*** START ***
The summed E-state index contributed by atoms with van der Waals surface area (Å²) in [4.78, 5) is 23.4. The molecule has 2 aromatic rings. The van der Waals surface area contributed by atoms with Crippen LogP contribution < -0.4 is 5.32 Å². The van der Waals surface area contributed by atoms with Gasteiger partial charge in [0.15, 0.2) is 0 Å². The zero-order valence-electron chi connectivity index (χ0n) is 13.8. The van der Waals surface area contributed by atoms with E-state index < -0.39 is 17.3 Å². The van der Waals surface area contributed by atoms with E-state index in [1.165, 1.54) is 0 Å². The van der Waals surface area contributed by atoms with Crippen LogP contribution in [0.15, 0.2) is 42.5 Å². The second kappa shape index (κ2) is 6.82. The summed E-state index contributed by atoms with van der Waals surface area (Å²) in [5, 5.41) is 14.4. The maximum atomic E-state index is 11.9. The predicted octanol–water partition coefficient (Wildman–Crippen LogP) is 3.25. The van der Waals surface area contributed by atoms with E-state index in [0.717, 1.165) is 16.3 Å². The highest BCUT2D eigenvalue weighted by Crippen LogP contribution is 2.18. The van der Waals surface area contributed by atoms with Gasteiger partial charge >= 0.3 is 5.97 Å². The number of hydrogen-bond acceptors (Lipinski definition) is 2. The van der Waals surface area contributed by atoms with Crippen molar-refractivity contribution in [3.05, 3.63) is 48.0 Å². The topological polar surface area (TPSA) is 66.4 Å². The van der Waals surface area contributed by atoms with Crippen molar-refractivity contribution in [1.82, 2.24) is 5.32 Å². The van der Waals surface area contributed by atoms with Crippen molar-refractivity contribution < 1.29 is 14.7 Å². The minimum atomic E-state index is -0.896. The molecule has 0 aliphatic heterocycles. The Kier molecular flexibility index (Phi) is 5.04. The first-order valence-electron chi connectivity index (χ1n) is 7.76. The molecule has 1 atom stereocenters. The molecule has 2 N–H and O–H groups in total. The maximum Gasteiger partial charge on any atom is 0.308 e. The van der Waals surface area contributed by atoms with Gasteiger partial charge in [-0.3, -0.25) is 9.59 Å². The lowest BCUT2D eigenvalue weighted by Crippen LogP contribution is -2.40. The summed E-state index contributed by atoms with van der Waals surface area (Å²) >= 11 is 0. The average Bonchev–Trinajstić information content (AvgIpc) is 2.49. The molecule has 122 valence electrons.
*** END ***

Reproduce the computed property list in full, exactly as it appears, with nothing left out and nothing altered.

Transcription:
The summed E-state index contributed by atoms with van der Waals surface area (Å²) in [4.78, 5) is 23.4. The molecule has 2 aromatic rings. The van der Waals surface area contributed by atoms with Crippen LogP contribution < -0.4 is 5.32 Å². The van der Waals surface area contributed by atoms with Gasteiger partial charge in [0.15, 0.2) is 0 Å². The zero-order valence-electron chi connectivity index (χ0n) is 13.8. The van der Waals surface area contributed by atoms with E-state index < -0.39 is 17.3 Å². The van der Waals surface area contributed by atoms with E-state index in [1.165, 1.54) is 0 Å². The van der Waals surface area contributed by atoms with Crippen LogP contribution in [0.15, 0.2) is 42.5 Å². The second kappa shape index (κ2) is 6.82. The summed E-state index contributed by atoms with van der Waals surface area (Å²) in [5, 5.41) is 14.4. The maximum atomic E-state index is 11.9. The predicted octanol–water partition coefficient (Wildman–Crippen LogP) is 3.25. The van der Waals surface area contributed by atoms with E-state index in [0.717, 1.165) is 16.3 Å². The highest BCUT2D eigenvalue weighted by Crippen LogP contribution is 2.18. The van der Waals surface area contributed by atoms with Gasteiger partial charge >= 0.3 is 5.97 Å². The number of hydrogen-bond acceptors (Lipinski definition) is 2. The van der Waals surface area contributed by atoms with Crippen molar-refractivity contribution in [3.05, 3.63) is 48.0 Å². The topological polar surface area (TPSA) is 66.4 Å². The van der Waals surface area contributed by atoms with Crippen molar-refractivity contribution in [1.82, 2.24) is 5.32 Å². The van der Waals surface area contributed by atoms with Crippen molar-refractivity contribution < 1.29 is 14.7 Å². The minimum atomic E-state index is -0.896. The molecule has 0 aliphatic heterocycles. The Kier molecular flexibility index (Phi) is 5.04. The first-order valence-electron chi connectivity index (χ1n) is 7.76. The molecule has 1 atom stereocenters. The molecule has 2 N–H and O–H groups in total. The maximum Gasteiger partial charge on any atom is 0.308 e. The van der Waals surface area contributed by atoms with Gasteiger partial charge in [-0.3, -0.25) is 9.59 Å². The lowest BCUT2D eigenvalue weighted by Crippen LogP contribution is -2.40. The summed E-state index contributed by atoms with van der Waals surface area (Å²) >= 11 is 0. The average Bonchev–Trinajstić information content (AvgIpc) is 2.49. The molecule has 122 valence electrons.